Emus are a native, flightless bird. They can only be farmed under permit. You can find more information in the Emu farming Code of Practice (1992).

Ostriches are an introduced species from Africa. Ostrich farming is not currently popular. The Australian Society of Zookeepers has information on ostrich husbandry.

The cassowary is a threatened species. You cannot keep or farm cassowaries.

Farmed for fleece, meat, hides and milk, goats are an introduced species to Australia and feral populations are pests. Although a comparatively small animal, goats are feisty and often clever, stubborn and agile. They pose a variety of risks.

Learn more about goats and goat husbandry.

Kangaroos and wallabies (macropods) are native species. You need a permit to harvest or cull them. They can be dangerous as they will use their tail to stabilise themselves and lash out with powerful legs that have large, sharp claws.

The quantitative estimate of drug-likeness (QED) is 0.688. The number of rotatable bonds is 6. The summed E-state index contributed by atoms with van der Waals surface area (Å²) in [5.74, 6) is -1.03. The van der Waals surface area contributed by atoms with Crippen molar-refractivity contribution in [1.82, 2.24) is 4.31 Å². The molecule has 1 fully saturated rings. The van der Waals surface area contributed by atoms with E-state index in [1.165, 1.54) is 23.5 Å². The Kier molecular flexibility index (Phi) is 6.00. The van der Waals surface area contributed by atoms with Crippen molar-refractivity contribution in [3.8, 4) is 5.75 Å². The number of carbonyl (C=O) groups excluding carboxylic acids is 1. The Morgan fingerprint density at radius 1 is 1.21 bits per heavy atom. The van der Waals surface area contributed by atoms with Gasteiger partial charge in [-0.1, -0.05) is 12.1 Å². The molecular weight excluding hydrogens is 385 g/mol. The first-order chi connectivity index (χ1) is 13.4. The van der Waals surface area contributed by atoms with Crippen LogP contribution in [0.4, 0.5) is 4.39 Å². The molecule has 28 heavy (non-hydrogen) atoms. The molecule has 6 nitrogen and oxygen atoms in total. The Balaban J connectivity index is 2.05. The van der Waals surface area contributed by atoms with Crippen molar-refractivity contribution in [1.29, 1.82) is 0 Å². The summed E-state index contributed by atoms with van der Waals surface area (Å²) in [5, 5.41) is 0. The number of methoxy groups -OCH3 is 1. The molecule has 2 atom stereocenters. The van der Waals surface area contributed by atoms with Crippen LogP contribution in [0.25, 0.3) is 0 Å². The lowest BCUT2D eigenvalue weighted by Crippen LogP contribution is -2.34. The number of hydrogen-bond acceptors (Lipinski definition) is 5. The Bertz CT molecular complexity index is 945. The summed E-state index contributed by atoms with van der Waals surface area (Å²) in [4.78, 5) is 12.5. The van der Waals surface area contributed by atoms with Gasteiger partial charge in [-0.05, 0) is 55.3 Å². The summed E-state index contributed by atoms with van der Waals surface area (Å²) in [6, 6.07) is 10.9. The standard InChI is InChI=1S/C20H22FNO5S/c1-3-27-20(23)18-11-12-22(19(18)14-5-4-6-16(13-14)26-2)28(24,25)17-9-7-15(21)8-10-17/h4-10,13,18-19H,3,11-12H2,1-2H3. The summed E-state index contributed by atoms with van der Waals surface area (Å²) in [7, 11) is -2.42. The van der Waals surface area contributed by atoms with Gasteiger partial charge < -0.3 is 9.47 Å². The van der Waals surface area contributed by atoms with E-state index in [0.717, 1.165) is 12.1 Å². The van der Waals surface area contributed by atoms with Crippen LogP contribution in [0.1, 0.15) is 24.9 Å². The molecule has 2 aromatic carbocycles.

Learn more about regulations around harvesting kangaroos and other macropods.

Often farmed on a large scale for meat or eggs, poultry pose risks of disease. In fertilised-egg farms, roosters can use their beaks and claws to attack staff. Finely powdered faeces and urine in the sheds creates inhalation risks.

Learn more about starting a poultry farm in Queensland.

How can I manage the risk?

Workers and management can work together to reduce risks from hazards at work. A safe place of work benefits everyone. Read more about how you can create safe work.

For workers

As a worker, you have a responsibility under the Work Health and Safety Act 2011 to take reasonable care for your own health and safety and for others who may be affected by what you do or don’t do. You must follow any reasonable health and safety instructions from your employer. You should use equipment properly, follow safe work policies and procedures and attend training. If something is unclear, or you are uncertain, ask for an explanation.

For businesses

For employers or persons conducting a business or undertaking (PCBU), it’s your duty to manage animal handling risks, as outlined in the Work Health and Safety Act 2011.

Following the four-step risk management process below will help your business meet its responsibilities under work health and safety laws. You can also use the practical advice in the How to manage work health and safety risks code of practice 2021 (PDF, 0.65 MB) .

Four steps to manage risk